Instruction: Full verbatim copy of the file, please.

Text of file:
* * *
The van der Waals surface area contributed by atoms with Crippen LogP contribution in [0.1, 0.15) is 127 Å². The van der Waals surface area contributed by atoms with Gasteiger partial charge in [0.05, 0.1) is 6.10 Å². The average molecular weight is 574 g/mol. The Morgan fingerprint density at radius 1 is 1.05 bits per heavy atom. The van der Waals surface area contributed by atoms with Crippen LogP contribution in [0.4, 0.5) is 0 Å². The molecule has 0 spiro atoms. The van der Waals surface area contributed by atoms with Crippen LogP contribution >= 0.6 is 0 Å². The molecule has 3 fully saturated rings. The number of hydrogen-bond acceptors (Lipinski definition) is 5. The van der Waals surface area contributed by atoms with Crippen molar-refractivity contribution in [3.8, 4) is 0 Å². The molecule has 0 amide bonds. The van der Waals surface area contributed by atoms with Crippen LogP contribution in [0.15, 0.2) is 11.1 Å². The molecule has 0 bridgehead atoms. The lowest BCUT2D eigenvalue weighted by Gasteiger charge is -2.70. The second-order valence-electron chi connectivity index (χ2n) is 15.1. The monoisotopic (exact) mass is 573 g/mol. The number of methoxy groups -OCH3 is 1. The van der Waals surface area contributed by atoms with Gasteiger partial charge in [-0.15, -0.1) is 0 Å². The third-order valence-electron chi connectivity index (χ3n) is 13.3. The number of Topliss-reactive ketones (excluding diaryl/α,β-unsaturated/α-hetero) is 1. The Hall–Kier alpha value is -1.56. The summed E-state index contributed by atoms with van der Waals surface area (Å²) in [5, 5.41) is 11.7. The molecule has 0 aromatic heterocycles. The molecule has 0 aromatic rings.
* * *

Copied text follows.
The van der Waals surface area contributed by atoms with Crippen LogP contribution in [0.1, 0.15) is 127 Å². The van der Waals surface area contributed by atoms with Gasteiger partial charge in [0.05, 0.1) is 6.10 Å². The average molecular weight is 574 g/mol. The Morgan fingerprint density at radius 1 is 1.05 bits per heavy atom. The van der Waals surface area contributed by atoms with Crippen LogP contribution in [0.4, 0.5) is 0 Å². The molecule has 0 spiro atoms. The van der Waals surface area contributed by atoms with Crippen LogP contribution >= 0.6 is 0 Å². The molecule has 3 fully saturated rings. The number of hydrogen-bond acceptors (Lipinski definition) is 5. The van der Waals surface area contributed by atoms with Crippen molar-refractivity contribution in [3.8, 4) is 0 Å². The molecule has 0 amide bonds. The van der Waals surface area contributed by atoms with Crippen LogP contribution in [0.15, 0.2) is 11.1 Å². The molecule has 0 bridgehead atoms. The lowest BCUT2D eigenvalue weighted by Gasteiger charge is -2.70. The second-order valence-electron chi connectivity index (χ2n) is 15.1. The monoisotopic (exact) mass is 573 g/mol. The number of methoxy groups -OCH3 is 1. The van der Waals surface area contributed by atoms with Gasteiger partial charge in [-0.15, -0.1) is 0 Å². The third-order valence-electron chi connectivity index (χ3n) is 13.3. The number of Topliss-reactive ketones (excluding diaryl/α,β-unsaturated/α-hetero) is 1. The Hall–Kier alpha value is -1.56. The summed E-state index contributed by atoms with van der Waals surface area (Å²) in [5, 5.41) is 11.7. The molecule has 0 aromatic heterocycles. The molecule has 0 aromatic rings.